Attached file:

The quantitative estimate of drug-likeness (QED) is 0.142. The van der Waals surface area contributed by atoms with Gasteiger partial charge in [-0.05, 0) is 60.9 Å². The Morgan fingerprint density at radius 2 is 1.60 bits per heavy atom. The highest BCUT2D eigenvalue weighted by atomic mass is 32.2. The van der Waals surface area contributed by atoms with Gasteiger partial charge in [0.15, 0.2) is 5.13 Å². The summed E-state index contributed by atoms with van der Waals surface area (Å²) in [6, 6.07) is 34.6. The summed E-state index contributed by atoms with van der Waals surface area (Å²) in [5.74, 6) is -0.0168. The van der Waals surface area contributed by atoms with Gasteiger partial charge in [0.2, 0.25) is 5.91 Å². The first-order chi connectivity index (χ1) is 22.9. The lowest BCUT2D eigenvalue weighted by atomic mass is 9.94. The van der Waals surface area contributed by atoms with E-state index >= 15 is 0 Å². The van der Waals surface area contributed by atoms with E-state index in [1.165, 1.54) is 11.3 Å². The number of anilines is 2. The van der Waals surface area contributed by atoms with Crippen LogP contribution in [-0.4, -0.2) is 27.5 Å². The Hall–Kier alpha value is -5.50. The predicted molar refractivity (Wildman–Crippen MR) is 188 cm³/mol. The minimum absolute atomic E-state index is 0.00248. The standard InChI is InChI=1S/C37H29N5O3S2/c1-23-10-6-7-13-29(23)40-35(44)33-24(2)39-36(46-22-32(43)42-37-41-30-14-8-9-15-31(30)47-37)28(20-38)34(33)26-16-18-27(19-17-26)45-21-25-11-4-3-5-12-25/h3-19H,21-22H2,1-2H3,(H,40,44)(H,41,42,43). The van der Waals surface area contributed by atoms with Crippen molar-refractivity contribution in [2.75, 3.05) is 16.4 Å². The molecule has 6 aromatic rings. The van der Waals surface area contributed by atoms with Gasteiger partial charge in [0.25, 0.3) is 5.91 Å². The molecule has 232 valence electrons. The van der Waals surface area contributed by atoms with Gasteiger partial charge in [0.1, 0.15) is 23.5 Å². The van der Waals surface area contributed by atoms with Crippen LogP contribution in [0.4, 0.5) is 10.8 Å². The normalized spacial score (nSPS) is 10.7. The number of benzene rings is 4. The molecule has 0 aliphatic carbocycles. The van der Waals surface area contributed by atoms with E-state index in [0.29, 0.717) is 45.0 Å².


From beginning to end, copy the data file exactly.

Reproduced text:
The quantitative estimate of drug-likeness (QED) is 0.142. The van der Waals surface area contributed by atoms with Gasteiger partial charge in [-0.05, 0) is 60.9 Å². The Morgan fingerprint density at radius 2 is 1.60 bits per heavy atom. The highest BCUT2D eigenvalue weighted by atomic mass is 32.2. The van der Waals surface area contributed by atoms with Gasteiger partial charge in [0.15, 0.2) is 5.13 Å². The summed E-state index contributed by atoms with van der Waals surface area (Å²) in [6, 6.07) is 34.6. The summed E-state index contributed by atoms with van der Waals surface area (Å²) in [5.74, 6) is -0.0168. The van der Waals surface area contributed by atoms with Gasteiger partial charge in [0.2, 0.25) is 5.91 Å². The first-order chi connectivity index (χ1) is 22.9. The lowest BCUT2D eigenvalue weighted by atomic mass is 9.94. The van der Waals surface area contributed by atoms with E-state index >= 15 is 0 Å². The van der Waals surface area contributed by atoms with E-state index in [1.165, 1.54) is 11.3 Å². The number of anilines is 2. The van der Waals surface area contributed by atoms with Crippen LogP contribution in [-0.4, -0.2) is 27.5 Å². The Hall–Kier alpha value is -5.50. The predicted molar refractivity (Wildman–Crippen MR) is 188 cm³/mol. The minimum absolute atomic E-state index is 0.00248. The standard InChI is InChI=1S/C37H29N5O3S2/c1-23-10-6-7-13-29(23)40-35(44)33-24(2)39-36(46-22-32(43)42-37-41-30-14-8-9-15-31(30)47-37)28(20-38)34(33)26-16-18-27(19-17-26)45-21-25-11-4-3-5-12-25/h3-19H,21-22H2,1-2H3,(H,40,44)(H,41,42,43). The van der Waals surface area contributed by atoms with Crippen molar-refractivity contribution in [2.75, 3.05) is 16.4 Å². The molecule has 6 aromatic rings. The van der Waals surface area contributed by atoms with Gasteiger partial charge in [0.25, 0.3) is 5.91 Å². The molecule has 232 valence electrons. The van der Waals surface area contributed by atoms with Gasteiger partial charge in [0.1, 0.15) is 23.5 Å². The van der Waals surface area contributed by atoms with Crippen LogP contribution in [0.4, 0.5) is 10.8 Å². The normalized spacial score (nSPS) is 10.7. The number of benzene rings is 4. The molecule has 0 aliphatic carbocycles. The van der Waals surface area contributed by atoms with E-state index in [0.29, 0.717) is 45.0 Å².